Who [Bought|Sold] How Many Treasuries In 2009?

Yesterday we first pointed out the rotation at the top of foreign US debt holders, with China selling $34 billion in USTs (shifting to a longer duration exposure by selling Bills and buying Bonds) to a new total of $755 billion, and giving up the top US debt holder position to Japan, which with $769 billion in UST holdings regained the top spot for the first time since August 2008. Overall, total foreign debt holdings in 2009 increased by $538 billion, with two unexpected buyers emerging in the face of Japan and the UK, which combined accounted for 58% (or $314 billion) of all 2009 purchases. We say surprising, because it has been long publicized that both countries have their own internal funding issues to grapple with: Japan an uncontrollable deflation and a demographic shift, which would make JGB's a better buying proposition than chasing micro yield in the US, while the UK is engaged in its own version of Quantitative Easing. With the BOE taking on excess supply one wonders how the UK can spare the dime to purchase our own debt (of which we have plenty more to issue in the future)?

Below is a chart that summarizes the change in holdings by major holder.

Summarizing the data:

  • Japan is the top holder of US debt at $769 billion, a $143 billion increase from a year prior.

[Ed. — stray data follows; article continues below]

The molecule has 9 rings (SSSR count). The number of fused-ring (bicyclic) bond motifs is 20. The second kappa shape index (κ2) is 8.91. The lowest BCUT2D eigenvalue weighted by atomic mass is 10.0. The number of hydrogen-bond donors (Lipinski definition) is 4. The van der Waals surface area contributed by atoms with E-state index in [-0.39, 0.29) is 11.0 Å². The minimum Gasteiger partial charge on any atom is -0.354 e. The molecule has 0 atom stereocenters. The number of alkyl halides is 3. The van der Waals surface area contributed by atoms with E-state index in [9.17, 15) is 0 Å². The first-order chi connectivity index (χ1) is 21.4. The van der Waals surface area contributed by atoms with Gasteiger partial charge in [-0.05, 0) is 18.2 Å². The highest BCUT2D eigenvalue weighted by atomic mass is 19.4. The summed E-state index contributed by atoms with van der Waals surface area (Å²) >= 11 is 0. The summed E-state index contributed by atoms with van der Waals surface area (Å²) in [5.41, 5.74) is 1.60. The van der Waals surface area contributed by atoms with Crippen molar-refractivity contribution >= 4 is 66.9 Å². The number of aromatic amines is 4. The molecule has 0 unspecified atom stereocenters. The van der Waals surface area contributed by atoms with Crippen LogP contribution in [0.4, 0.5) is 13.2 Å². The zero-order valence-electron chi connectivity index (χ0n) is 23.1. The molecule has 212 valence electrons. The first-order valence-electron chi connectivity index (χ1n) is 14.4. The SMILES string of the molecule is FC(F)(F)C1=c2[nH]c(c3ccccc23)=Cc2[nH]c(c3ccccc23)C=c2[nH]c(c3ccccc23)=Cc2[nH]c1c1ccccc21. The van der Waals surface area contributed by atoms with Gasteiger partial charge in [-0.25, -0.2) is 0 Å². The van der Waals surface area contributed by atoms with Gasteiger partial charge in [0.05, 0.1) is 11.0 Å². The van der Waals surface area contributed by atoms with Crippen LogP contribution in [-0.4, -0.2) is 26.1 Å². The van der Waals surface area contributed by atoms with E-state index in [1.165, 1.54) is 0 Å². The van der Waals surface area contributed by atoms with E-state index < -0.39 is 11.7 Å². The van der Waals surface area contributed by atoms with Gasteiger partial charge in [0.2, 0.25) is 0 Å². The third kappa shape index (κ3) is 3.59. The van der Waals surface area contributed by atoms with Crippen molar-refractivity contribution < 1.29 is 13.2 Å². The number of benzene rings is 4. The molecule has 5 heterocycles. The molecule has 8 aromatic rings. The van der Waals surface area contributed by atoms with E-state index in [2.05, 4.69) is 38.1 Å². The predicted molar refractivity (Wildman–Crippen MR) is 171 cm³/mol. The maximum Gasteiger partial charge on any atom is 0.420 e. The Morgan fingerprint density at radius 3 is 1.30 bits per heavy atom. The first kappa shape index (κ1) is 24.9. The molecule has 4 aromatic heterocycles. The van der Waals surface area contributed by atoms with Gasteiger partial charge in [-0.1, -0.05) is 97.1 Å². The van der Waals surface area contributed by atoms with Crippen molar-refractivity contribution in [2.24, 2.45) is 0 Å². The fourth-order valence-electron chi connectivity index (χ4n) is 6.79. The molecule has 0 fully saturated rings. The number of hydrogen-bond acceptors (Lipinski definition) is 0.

• Chinese holdings increase by a mere $28 billion, ending the year at $755 billion, and down from a peak position of $801 billion.
  • Foreign holding were split 23% bills and 77% bonds, compared to 21% bills and 79% bonds at the end of 2008.

And while the change in the top two UST holders was not exactly a surprise considering all the recent jawboning out of China, what was notable was the puke in corporate debt in 2009, of which foreign investors sold a total of $41 billion in 2009, compared to buying of $94 billion in 2008. More on this in a later post. With the roll becoming an issue not only in the UST arena, but in corporate as well, should this defensive posture in corporate debt from external investors persist, then this observation could have even more troubling implications as the LBO wave of 2005-2007 comes due for refinancing.